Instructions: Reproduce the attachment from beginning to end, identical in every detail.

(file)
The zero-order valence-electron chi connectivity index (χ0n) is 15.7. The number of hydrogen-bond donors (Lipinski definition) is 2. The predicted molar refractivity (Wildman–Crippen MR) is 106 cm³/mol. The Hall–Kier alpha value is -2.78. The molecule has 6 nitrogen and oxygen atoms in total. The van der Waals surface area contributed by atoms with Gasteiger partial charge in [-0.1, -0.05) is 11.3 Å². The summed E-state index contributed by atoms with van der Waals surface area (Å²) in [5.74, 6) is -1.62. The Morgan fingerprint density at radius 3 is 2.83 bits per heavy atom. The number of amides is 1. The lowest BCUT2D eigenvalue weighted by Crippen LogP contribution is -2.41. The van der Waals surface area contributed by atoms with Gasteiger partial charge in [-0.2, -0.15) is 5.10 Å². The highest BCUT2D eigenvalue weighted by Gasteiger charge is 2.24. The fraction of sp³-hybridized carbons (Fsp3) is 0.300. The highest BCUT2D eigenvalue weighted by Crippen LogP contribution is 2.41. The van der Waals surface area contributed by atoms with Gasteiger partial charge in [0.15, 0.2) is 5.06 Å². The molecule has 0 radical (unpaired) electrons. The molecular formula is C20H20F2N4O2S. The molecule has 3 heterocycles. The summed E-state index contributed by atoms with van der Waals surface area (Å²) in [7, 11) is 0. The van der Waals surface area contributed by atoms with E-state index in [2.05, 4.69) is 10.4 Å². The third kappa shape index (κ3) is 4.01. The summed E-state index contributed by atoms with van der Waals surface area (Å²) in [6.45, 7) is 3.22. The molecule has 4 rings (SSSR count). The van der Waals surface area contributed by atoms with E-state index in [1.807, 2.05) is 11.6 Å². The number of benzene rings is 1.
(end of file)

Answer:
The zero-order valence-electron chi connectivity index (χ0n) is 15.7. The number of hydrogen-bond donors (Lipinski definition) is 2. The predicted molar refractivity (Wildman–Crippen MR) is 106 cm³/mol. The Hall–Kier alpha value is -2.78. The molecule has 6 nitrogen and oxygen atoms in total. The van der Waals surface area contributed by atoms with Gasteiger partial charge in [-0.1, -0.05) is 11.3 Å². The summed E-state index contributed by atoms with van der Waals surface area (Å²) in [5.74, 6) is -1.62. The Morgan fingerprint density at radius 3 is 2.83 bits per heavy atom. The number of amides is 1. The lowest BCUT2D eigenvalue weighted by Crippen LogP contribution is -2.41. The van der Waals surface area contributed by atoms with Gasteiger partial charge in [-0.2, -0.15) is 5.10 Å². The highest BCUT2D eigenvalue weighted by Gasteiger charge is 2.24. The fraction of sp³-hybridized carbons (Fsp3) is 0.300. The highest BCUT2D eigenvalue weighted by Crippen LogP contribution is 2.41. The van der Waals surface area contributed by atoms with Gasteiger partial charge in [0.15, 0.2) is 5.06 Å². The molecule has 0 radical (unpaired) electrons. The molecular formula is C20H20F2N4O2S. The molecule has 3 heterocycles. The summed E-state index contributed by atoms with van der Waals surface area (Å²) in [7, 11) is 0. The van der Waals surface area contributed by atoms with E-state index in [2.05, 4.69) is 10.4 Å². The third kappa shape index (κ3) is 4.01. The summed E-state index contributed by atoms with van der Waals surface area (Å²) in [6.45, 7) is 3.22. The molecule has 4 rings (SSSR count). The van der Waals surface area contributed by atoms with E-state index in [1.807, 2.05) is 11.6 Å². The number of benzene rings is 1.